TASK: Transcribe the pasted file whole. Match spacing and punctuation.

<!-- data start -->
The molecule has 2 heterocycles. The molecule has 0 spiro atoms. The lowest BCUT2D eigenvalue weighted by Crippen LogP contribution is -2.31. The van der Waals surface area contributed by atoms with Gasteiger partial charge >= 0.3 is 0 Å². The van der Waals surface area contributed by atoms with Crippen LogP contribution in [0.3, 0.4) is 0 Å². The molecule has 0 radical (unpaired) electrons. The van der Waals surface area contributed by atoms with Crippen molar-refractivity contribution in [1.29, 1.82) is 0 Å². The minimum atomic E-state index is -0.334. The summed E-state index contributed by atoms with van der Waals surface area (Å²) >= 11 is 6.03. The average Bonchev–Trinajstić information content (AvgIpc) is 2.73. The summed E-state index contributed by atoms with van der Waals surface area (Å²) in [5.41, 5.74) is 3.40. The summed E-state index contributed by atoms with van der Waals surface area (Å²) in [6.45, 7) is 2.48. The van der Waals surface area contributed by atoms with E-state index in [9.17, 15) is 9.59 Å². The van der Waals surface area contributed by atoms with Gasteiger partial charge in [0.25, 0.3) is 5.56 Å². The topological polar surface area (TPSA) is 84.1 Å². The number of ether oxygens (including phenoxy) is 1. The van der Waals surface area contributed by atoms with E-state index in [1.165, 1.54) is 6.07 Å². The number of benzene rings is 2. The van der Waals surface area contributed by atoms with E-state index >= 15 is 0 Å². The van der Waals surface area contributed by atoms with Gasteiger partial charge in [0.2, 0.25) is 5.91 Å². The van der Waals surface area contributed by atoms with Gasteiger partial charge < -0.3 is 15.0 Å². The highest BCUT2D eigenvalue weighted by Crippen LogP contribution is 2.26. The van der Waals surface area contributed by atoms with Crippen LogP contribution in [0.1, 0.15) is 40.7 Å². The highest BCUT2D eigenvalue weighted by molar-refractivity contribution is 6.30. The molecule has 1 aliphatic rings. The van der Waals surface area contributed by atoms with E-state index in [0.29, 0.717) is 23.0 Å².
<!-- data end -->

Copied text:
The molecule has 2 heterocycles. The molecule has 0 spiro atoms. The lowest BCUT2D eigenvalue weighted by Crippen LogP contribution is -2.31. The van der Waals surface area contributed by atoms with Gasteiger partial charge >= 0.3 is 0 Å². The van der Waals surface area contributed by atoms with Crippen LogP contribution in [0.3, 0.4) is 0 Å². The molecule has 0 radical (unpaired) electrons. The van der Waals surface area contributed by atoms with Crippen molar-refractivity contribution in [1.29, 1.82) is 0 Å². The minimum atomic E-state index is -0.334. The summed E-state index contributed by atoms with van der Waals surface area (Å²) >= 11 is 6.03. The average Bonchev–Trinajstić information content (AvgIpc) is 2.73. The summed E-state index contributed by atoms with van der Waals surface area (Å²) in [5.41, 5.74) is 3.40. The summed E-state index contributed by atoms with van der Waals surface area (Å²) in [6.45, 7) is 2.48. The van der Waals surface area contributed by atoms with E-state index in [9.17, 15) is 9.59 Å². The van der Waals surface area contributed by atoms with Gasteiger partial charge in [0.25, 0.3) is 5.56 Å². The topological polar surface area (TPSA) is 84.1 Å². The number of ether oxygens (including phenoxy) is 1. The van der Waals surface area contributed by atoms with E-state index in [1.165, 1.54) is 6.07 Å². The number of benzene rings is 2. The van der Waals surface area contributed by atoms with E-state index >= 15 is 0 Å². The van der Waals surface area contributed by atoms with Gasteiger partial charge in [0.2, 0.25) is 5.91 Å². The van der Waals surface area contributed by atoms with Gasteiger partial charge < -0.3 is 15.0 Å². The highest BCUT2D eigenvalue weighted by Crippen LogP contribution is 2.26. The van der Waals surface area contributed by atoms with Crippen LogP contribution in [0.1, 0.15) is 40.7 Å². The highest BCUT2D eigenvalue weighted by molar-refractivity contribution is 6.30. The molecule has 1 aliphatic rings. The van der Waals surface area contributed by atoms with E-state index in [0.29, 0.717) is 23.0 Å².